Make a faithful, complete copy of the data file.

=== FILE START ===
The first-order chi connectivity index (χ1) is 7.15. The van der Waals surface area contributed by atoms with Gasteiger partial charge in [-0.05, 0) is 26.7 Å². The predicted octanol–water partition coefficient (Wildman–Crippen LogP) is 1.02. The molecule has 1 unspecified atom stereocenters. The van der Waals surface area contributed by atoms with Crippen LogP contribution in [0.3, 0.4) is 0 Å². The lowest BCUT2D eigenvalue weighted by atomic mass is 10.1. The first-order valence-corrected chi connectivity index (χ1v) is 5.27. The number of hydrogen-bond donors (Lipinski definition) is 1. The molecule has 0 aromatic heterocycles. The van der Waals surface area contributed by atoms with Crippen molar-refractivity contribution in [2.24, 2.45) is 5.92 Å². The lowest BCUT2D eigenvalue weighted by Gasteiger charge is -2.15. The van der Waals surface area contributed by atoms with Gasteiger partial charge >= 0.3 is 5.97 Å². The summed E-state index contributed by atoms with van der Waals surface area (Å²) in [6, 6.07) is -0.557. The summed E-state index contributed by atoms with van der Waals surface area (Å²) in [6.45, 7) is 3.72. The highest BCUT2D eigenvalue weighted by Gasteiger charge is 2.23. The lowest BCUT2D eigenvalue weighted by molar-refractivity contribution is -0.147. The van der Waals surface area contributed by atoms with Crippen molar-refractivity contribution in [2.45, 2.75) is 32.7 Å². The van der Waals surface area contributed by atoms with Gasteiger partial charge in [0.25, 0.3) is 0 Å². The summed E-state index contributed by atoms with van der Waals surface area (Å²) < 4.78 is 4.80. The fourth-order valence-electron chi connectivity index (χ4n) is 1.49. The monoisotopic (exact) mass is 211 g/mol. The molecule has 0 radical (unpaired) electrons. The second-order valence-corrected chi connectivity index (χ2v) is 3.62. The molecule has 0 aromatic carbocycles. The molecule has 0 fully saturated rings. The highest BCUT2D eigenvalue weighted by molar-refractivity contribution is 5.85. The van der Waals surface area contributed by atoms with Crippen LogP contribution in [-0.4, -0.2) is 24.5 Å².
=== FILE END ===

The first-order chi connectivity index (χ1) is 7.15. The van der Waals surface area contributed by atoms with Gasteiger partial charge in [-0.05, 0) is 26.7 Å². The predicted octanol–water partition coefficient (Wildman–Crippen LogP) is 1.02. The molecule has 1 unspecified atom stereocenters. The van der Waals surface area contributed by atoms with Crippen LogP contribution in [0.3, 0.4) is 0 Å². The lowest BCUT2D eigenvalue weighted by atomic mass is 10.1. The first-order valence-corrected chi connectivity index (χ1v) is 5.27. The number of hydrogen-bond donors (Lipinski definition) is 1. The molecule has 0 aromatic heterocycles. The van der Waals surface area contributed by atoms with Crippen molar-refractivity contribution in [2.24, 2.45) is 5.92 Å². The lowest BCUT2D eigenvalue weighted by Gasteiger charge is -2.15. The van der Waals surface area contributed by atoms with Gasteiger partial charge >= 0.3 is 5.97 Å². The summed E-state index contributed by atoms with van der Waals surface area (Å²) in [6, 6.07) is -0.557. The summed E-state index contributed by atoms with van der Waals surface area (Å²) in [6.45, 7) is 3.72. The highest BCUT2D eigenvalue weighted by Gasteiger charge is 2.23. The lowest BCUT2D eigenvalue weighted by molar-refractivity contribution is -0.147. The van der Waals surface area contributed by atoms with Crippen molar-refractivity contribution in [2.45, 2.75) is 32.7 Å². The van der Waals surface area contributed by atoms with Gasteiger partial charge in [0.25, 0.3) is 0 Å². The summed E-state index contributed by atoms with van der Waals surface area (Å²) < 4.78 is 4.80. The fourth-order valence-electron chi connectivity index (χ4n) is 1.49. The monoisotopic (exact) mass is 211 g/mol. The molecule has 0 radical (unpaired) electrons. The second-order valence-corrected chi connectivity index (χ2v) is 3.62. The molecule has 0 aromatic carbocycles. The molecule has 0 fully saturated rings. The highest BCUT2D eigenvalue weighted by molar-refractivity contribution is 5.85. The van der Waals surface area contributed by atoms with Crippen LogP contribution in [-0.4, -0.2) is 24.5 Å².